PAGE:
Likewise, mortgage prices for homeowners who have had a home repossessed within the last three years are typically high but steadily reduce with each passing year.
The principle here, of course, is that the longer the borrower has managed to keep up with financial stability without problems, the lower the risk of lending.
What is a Bad Credit Mortgage Lender ?
In Addition to my Credit Score, What Else Affects my Credit Rating?
Although a mortgage broker may look at your financial records before considering your application, they will also base their loan judgment on the following criteria:
Your salary and job status : The more earnings you have, the more you could borrow, so how you earn your money will also be of concern to the lender. Whether you are self-employed or making a significant sum by incentives, overtime or commission, a specialist lender may be required.
Your deposit : The minimum deposit balance you’re going to need on a residential property is 5% (although certain companies prefer more) or 15% for a buy-to-let. However, depositing more will minimise some of the perceived risks on your credit score.
Your age : Some lenders do not cater to borrowers above 75, some 85. And a few will lend without an upper age cap, as long as they are sure the borrower will keep up with their mortgage payments.
Your outgoings : Other big outgoings (such as unpaid debts or dependent kids) can impact the amount you may be able to borrow.
Property type : Constructions that are not the standard category, such as timber frames and a thatched roof, might require a loan from a specialist.
Remortgaging with Poor Credit
Remortgaging with bad credit is typically possible but if you have the time, it is worth trying to boost your credit score. Timely servicing of your monthly mortgage would help you create a better financial profile (assuming your loans are still paid off on time).
If your credit rating has gone up with a specialist lender after a period of time, a high-street lender may be available to remortgage. Whether you can secure a better rate will depend on your credit score, your income, the current value of your property and the equity that you hold therein.
The prospective lender will also be carrying out affordability calculations to ensure you can afford future payments at the new rate.
There are a number of remortgage offers available on the high street, with prices close to those offered above in the home movers tables, so it’s worth shopping around. Generally, you have to pay remortgage fees, which can also be a consideration in making your choices.
How can I Raise my Credit Score ?
If you have a poor credit rating then you should also do certain things to boost it. Improving your credit record will raise the chances of you being accepted in the future for mortgages and other forms of loans.
Beyond that, it also ensures that you potentially won’t have to spend too much interest on future loans.
- Don’t get behind on debts or mortgage repayments
- Apply yourself to the electoral register
- Don’t have any outstanding bank cards
- Use a builder credit manager card
- Take out loans with a guarantor
None of these items absolutely guarantees your credit score will go up, but it’s possible that if you stick to doing the things on this list, you’ll have an overall boost in your credit score.
One rule that usually extends to those with poor credit before they get a mortgage is that you can test your credit score in advance. It will allow you to know where you stand when it comes to applying.
Another thing you should be doing is actually comparing mortgages out there on the market. In doing so, you’ll get a clear idea about what kind of mortgage rates are available and you will also know approximately what to plan to pay.
You can also stop making too many mortgage submissions because doing so will also adversely impact your credit rating. That’s why it’s a great idea to go to a bank and speak “unofficially” to someone about what the opportunities are and how likely you’re going to get a good purchase.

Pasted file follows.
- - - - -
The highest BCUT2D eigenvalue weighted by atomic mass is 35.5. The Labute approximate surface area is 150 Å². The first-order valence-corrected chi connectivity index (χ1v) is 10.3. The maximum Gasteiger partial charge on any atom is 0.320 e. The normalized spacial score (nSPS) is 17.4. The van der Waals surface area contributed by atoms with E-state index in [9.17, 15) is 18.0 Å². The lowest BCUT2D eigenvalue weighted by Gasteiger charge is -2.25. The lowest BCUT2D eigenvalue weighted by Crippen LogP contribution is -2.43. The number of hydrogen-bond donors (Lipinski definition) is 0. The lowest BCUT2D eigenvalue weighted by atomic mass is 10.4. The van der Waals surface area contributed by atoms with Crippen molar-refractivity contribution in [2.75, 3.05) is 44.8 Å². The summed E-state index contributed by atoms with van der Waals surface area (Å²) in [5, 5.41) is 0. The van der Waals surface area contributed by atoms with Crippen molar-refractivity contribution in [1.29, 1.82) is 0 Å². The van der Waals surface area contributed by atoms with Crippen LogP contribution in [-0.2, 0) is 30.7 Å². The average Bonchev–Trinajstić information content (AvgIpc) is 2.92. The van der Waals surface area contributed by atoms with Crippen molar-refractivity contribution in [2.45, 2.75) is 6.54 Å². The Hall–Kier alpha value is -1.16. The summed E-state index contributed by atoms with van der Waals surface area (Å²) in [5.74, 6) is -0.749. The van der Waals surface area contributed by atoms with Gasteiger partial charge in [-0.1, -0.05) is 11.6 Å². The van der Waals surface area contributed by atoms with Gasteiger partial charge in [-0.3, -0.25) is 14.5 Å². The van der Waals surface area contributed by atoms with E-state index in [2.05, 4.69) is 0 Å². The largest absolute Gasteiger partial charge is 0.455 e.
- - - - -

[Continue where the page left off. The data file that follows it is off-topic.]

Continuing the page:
It might be a smart thing to chat with your current account provider too. This will help you to clarify your condition and the reasons why your credit rating is bad. There may be no mortgages on sale that are appropriate for your needs, but it stops you from making an unwanted demand.
Although it is possible to secure a mortgage with bad collateral, it could be more difficult if the credit problem is a repossession or bankruptcy, because these are perceived by most borrowers to be the most serious forms of adverse ones.
Things like a delayed phone bill payment at the other end of the spectrum are the hardest to forget for the borrowers.
Although some borrowers use a credit score, and you’d need to get enough score on your credit report to satisfy their loan criteria, some would do a credit check that looks at your financial record and determine a choice to lend. So they don’t worry about your real credit score.
Your credit score is based on reports from the three main credit rating firms in the United Kingdom: Experian, Equifax and Callcredit. Experian’s highest ranking is 999 and you get a decent evaluation with a score of 700 and above, while anything above 800 is considered outstanding. Equifax’s ranking is out of 700 and by their standards, everything 475 and above is excellent by their standard.
The minimum deposit threshold on a UK residential home is 5% or 15% on a letting purchase, but if you have adverse ratings, certain borrowers can only give you a mortgage if you put in extra, depending on the age and nature of the issue.
For example, once they put down a deposit of 25%, those with a repossession against their name can secure a mortgage from specialist borrowers within 1–3 years.
Anyone in an independent voluntary agreement (IVA) will require between 10-25% contribution, based on how long the loan is left to run, and those with bankruptcy in the first three years will need from 15-25%.
Sure, your credit score will increase for several months or longer if you keep up with the repayments every month.
It’s possible as there are 2nd mortgage loans that target poor credit buyers, and some borrowers who provide these products to customers in the market for third-party properties. However, where second and third homes are involved, they are tough to come by.
Many borrowers usually look at the past six years, as six years is the longest length of time that certain credit problems will stay on the account.
However if within this time period you have an unresolved negative, it might also be possible to secure a mortgage, based on the nature of the problem and when it was registered.